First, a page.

Lillake – “Become” (Self-Released, 2016)

lillakeWell, folks, this is a weird one.

Dark, minor chords being picked in a Tool-esque kind of way with a crooning vocalist singing about contemplating suicide before it builds into odd-timed doom-y dirge.

With the bass meandering around the guitar riffs and the crooning morphing into a melodic scream, it still feels very much like a Tool song but uniquely its own at the same time.

Half-way through the first song, there’s a break. A reverb and delay soaked guitar lick circles around you, building in intensity as the bass joins in with a drum roll. It breaks away and a slow-moving doom metal riff takes over. And, my head is banging.

The song ends and I’m asking myself, “what the fuck was that?” Of course, there’s no time to dwell on the answer, as a gnarly bass and drum intro lead me into the next song, “Will It.”

This is doom metal, right? And then “Will It” turns into technical thrash metal. Yes, thrash metal. It’s fast as hell with a constant, classic thrash drum beat. The vocalist is spewing out screams as fast he can. Time to hit the pause button and make sure that I am still listening to the same band.

Yup. It’s the same band. Who are these guys?

Ah-ha! Now, that makes a bit more sense. Lillake is a project created by Nico Santora, whom, up until recently, played guitar with seminal thrash act Suicidal Tendencies. He also had a short stint with the progressive death metal band The Faceless.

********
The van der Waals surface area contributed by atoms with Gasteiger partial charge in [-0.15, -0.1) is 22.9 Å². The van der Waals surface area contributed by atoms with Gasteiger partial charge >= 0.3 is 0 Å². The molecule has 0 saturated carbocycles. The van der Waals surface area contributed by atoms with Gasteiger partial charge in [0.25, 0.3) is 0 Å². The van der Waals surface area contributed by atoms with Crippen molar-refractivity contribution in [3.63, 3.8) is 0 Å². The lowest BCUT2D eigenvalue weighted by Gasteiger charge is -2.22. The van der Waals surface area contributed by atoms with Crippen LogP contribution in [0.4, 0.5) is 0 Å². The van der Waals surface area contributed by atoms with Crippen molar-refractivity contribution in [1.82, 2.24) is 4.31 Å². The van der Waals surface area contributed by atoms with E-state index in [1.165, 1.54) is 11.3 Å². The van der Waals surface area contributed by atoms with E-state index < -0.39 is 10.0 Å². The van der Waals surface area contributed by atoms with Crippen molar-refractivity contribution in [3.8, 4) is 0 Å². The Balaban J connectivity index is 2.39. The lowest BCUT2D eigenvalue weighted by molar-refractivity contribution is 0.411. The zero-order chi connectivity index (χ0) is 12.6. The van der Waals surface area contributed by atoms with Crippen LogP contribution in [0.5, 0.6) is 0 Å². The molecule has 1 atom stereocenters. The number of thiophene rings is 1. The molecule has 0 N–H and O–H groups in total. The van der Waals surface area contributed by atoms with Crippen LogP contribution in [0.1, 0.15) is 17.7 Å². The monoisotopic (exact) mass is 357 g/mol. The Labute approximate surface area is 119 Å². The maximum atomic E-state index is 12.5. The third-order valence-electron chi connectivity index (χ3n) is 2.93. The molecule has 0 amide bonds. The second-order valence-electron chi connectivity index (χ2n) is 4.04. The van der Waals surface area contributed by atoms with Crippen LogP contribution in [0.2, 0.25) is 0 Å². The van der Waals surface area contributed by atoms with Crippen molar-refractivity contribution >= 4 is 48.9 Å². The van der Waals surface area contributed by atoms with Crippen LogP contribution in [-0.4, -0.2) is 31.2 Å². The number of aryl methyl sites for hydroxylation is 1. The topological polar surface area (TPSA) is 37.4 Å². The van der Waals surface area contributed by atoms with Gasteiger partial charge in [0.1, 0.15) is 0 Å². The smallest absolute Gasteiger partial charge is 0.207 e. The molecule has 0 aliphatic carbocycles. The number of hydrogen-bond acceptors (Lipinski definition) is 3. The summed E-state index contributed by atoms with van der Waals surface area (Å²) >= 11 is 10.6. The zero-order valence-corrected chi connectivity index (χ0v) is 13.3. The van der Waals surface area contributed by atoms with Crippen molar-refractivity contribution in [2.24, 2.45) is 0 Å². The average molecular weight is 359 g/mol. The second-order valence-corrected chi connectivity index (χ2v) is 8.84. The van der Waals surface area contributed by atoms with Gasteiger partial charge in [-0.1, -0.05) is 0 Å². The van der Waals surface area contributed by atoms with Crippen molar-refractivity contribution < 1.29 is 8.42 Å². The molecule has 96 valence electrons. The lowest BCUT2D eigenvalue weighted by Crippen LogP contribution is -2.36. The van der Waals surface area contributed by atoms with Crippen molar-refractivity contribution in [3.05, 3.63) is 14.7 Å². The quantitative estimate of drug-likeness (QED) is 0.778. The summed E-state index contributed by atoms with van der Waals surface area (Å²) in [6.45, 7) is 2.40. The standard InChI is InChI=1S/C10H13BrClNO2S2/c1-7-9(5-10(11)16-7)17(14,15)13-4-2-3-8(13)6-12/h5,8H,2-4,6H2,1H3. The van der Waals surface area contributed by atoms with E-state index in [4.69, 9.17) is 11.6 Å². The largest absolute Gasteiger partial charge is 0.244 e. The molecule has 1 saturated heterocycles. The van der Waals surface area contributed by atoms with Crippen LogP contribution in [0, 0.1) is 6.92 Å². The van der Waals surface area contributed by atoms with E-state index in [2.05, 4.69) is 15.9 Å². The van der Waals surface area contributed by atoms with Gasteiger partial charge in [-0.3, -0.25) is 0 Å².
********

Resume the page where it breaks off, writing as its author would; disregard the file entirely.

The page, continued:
Alright, time to press play again. Back to the thrash: it is frenetic and furious for nearly two minutes and then it slows down to a snail’s pace. The riffing is equal parts doom and prog, as are the drums, which sound like “Chaos A.D.”-era Sepultura crossed with “Symbolic”-era Death. In fact, the whole outro sounds very Death-like, except at a crawling speed.

The title-track is next. Death meets Tool with maniacal whispering mixed in quietly. It is haunting and brooding, leaving you on the edge of your seat, waiting for it to explode. When it eventually does, it is totally worth the anxious wait: a doom-y tromp similar to what was explored on the past couple of songs.

Next is an instrumental. It doesn’t hold my attention, which is typical for instrumentals. It’s background music, if you ask me. 🙂

The band is technically proficient and it makes the music unique. Odd-time signatures and technical-bass lines are not things that are commonplace in doom metal. It makes for a riveting listen.

I only wish they had explored it further with guitar solos. There are plenty of places where I would have preferred a ripping, show-y solo in place of the vocalist screaming. Thankfully, there is a nice lead on “Believe In Me/What’s Left,” but more of that would have been nice.

The aforementioned “Believe In Me/What’s Left” is 7:41 of glorious, modern prog-rock akin to the prog-metal band Leprous. For me, it is one of the stand-out tracks on the album. By no means a banger, but the mood is habit-forming; I can’t stop listening to it… over and over again.

The next song on the album reminds me very much of the Christian progressive death metal act Extol. They had a few uniquely, progressive death metal albums that were really groundbreaking but unfortunately were largely overlooked due to their religious affiliations. Give them a listen after you’ve listened to this Lillake record. (Check out Extol, here:

Equal parts Tool, Death, Neurosis, Extol, Leprous and Faith No  More, but with a sound that is truly all their own, Lillake have given us an album that is fantastically special. It is not doom metal per-say but the influence is there (among many others) and regardless of how one would categorize the band’s music, it is well-done and one-of-a-kind. Pigeonholing it just isn’t an option.

I highly recommend this record if you’re in the mood for something different.

Check out Lillake, here:

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